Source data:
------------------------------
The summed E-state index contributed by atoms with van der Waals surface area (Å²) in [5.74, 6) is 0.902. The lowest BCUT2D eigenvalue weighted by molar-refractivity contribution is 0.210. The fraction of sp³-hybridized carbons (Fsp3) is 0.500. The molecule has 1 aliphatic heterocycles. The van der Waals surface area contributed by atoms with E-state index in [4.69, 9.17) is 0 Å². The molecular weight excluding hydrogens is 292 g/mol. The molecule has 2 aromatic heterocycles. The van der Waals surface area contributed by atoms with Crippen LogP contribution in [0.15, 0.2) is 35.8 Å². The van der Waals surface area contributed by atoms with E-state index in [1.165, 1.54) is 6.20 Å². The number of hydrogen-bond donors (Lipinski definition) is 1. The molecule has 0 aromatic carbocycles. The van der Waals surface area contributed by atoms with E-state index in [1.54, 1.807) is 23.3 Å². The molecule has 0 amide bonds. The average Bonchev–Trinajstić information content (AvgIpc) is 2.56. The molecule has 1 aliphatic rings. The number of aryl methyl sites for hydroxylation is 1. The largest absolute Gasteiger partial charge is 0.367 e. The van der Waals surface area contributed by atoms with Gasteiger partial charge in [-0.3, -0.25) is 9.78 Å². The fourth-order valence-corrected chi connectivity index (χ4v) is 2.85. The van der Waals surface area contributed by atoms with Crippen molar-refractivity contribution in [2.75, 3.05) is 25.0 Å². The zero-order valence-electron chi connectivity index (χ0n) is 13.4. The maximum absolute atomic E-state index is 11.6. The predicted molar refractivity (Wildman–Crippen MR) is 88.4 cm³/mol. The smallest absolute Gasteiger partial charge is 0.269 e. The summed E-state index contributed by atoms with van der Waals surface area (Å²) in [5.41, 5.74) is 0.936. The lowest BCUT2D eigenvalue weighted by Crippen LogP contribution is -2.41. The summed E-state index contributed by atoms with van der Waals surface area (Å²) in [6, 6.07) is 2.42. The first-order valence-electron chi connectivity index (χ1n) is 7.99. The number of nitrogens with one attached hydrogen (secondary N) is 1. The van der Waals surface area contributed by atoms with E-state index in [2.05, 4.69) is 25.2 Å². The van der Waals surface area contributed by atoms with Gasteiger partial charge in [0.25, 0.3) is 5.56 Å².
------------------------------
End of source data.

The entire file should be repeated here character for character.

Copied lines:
The summed E-state index contributed by atoms with van der Waals surface area (Å²) in [5.74, 6) is 0.902. The lowest BCUT2D eigenvalue weighted by molar-refractivity contribution is 0.210. The fraction of sp³-hybridized carbons (Fsp3) is 0.500. The molecule has 1 aliphatic heterocycles. The van der Waals surface area contributed by atoms with E-state index in [4.69, 9.17) is 0 Å². The molecular weight excluding hydrogens is 292 g/mol. The molecule has 2 aromatic heterocycles. The van der Waals surface area contributed by atoms with Crippen LogP contribution in [0.15, 0.2) is 35.8 Å². The van der Waals surface area contributed by atoms with E-state index in [1.165, 1.54) is 6.20 Å². The number of hydrogen-bond donors (Lipinski definition) is 1. The molecule has 0 aromatic carbocycles. The van der Waals surface area contributed by atoms with E-state index in [1.54, 1.807) is 23.3 Å². The molecule has 0 amide bonds. The average Bonchev–Trinajstić information content (AvgIpc) is 2.56. The molecule has 1 aliphatic rings. The number of aryl methyl sites for hydroxylation is 1. The largest absolute Gasteiger partial charge is 0.367 e. The van der Waals surface area contributed by atoms with Gasteiger partial charge in [-0.3, -0.25) is 9.78 Å². The fourth-order valence-corrected chi connectivity index (χ4v) is 2.85. The van der Waals surface area contributed by atoms with Crippen molar-refractivity contribution in [2.75, 3.05) is 25.0 Å². The zero-order valence-electron chi connectivity index (χ0n) is 13.4. The maximum absolute atomic E-state index is 11.6. The predicted molar refractivity (Wildman–Crippen MR) is 88.4 cm³/mol. The smallest absolute Gasteiger partial charge is 0.269 e. The summed E-state index contributed by atoms with van der Waals surface area (Å²) in [5.41, 5.74) is 0.936. The lowest BCUT2D eigenvalue weighted by Crippen LogP contribution is -2.41. The summed E-state index contributed by atoms with van der Waals surface area (Å²) in [6, 6.07) is 2.42. The first-order valence-electron chi connectivity index (χ1n) is 7.99. The number of nitrogens with one attached hydrogen (secondary N) is 1. The van der Waals surface area contributed by atoms with E-state index in [2.05, 4.69) is 25.2 Å². The van der Waals surface area contributed by atoms with Gasteiger partial charge in [0.25, 0.3) is 5.56 Å².